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Darrel Wilson, founder and CEO of Wilson Logistics Inc., was born into the trucking industry but developed his knowledge into becoming the owner of an evolving enterprise.
His father was a truck driver, and out of high school, he says that’s the field he wanted to go into.
“I grew up in the industry,” he says. “I spent summers when I was in high school going with him and at a fairly young age.”
After completing high school, Wilson enrolled at Missouri State University but made a quick decision to change course: “I enrolled in August. I went to my classes and then was driving home and stopped at Reliable Chevrolet,” he says. “I saw a new Camaro that I thought I couldn’t live without, and I decided to buy a car and go to work.”
He worked at the MHC Kenworth truck dealership until he turned 21, when he could become a truck driver and planned to go out on the open road. He bought his first truck in 1980, and that quickly turned into three trucks to start his Wilson Logistics fleet. He continued to grow it, and a year later, he realized his rapidly growing company was going to be a full-time job. Through the 1990s and early 2000s, Wilson says he focused on running an advanced trucking fleet, but over the last decade, his company’s interest moved to growing through acquisitions.
“It took a couple of years to find our first (acquisition) but in 2014, we acquired Jim Palmer Trucking in Missoula, Montana,” he says. “Then, over the next six years, we made a total of five acquisitions. The only one locally was O&S Trucking from Jim O’Neal in 2016.”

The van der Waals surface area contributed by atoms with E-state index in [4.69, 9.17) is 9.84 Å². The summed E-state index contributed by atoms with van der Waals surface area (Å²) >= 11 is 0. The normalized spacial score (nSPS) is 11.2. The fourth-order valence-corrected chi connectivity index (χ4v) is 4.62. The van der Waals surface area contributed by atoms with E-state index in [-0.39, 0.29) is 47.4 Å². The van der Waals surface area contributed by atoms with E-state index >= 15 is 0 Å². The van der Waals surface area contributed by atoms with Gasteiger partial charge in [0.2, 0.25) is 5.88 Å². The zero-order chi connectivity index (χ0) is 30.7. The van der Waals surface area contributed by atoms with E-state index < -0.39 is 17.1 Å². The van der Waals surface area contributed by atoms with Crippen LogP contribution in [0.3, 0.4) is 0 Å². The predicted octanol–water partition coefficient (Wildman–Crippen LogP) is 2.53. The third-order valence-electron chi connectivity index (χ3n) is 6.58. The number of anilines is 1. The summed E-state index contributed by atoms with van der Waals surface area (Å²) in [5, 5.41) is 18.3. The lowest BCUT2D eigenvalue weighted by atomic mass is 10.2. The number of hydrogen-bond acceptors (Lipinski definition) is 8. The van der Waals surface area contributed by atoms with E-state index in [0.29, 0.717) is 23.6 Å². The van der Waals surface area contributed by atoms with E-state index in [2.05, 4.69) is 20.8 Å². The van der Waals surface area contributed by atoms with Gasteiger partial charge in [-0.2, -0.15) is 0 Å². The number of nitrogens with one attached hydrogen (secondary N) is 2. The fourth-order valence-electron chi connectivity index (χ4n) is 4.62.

Most of the companies Wilson acquired were stationed out West, and through that activity, the company had a fleet of 1,100 trucks. But in December 2021, the company sold the western division to Ashley Furniture, and now the focus is growing its presence in Springfield and the Midwest.
“We’re a growth company,” he says. “Our foot is always on the gas.”
The latest advances have been on the 120-acre terminal, which according to past Springfield Business Journal reporting was estimated to cost between $7 million and $8 million, in Strafford, and opened in July. Declining to disclose the final investment, Wilson says the next steps are adding a truck service facility, a leasing department and a used truck dealership. Future plans could include a restaurant, hotel, health clinic and child care facility open not only to Wilson Logistics’ employees, but also to the community of Strafford.
Besides the current facilities, Wilson says the company will always be looking for that next step.
“We don’t abandon our business model,” he says. “It’s solid. Our acquisitions are just a part of that model. But we’re opportunists. We will always be looking for the best opportunities that will fit us and our business.”
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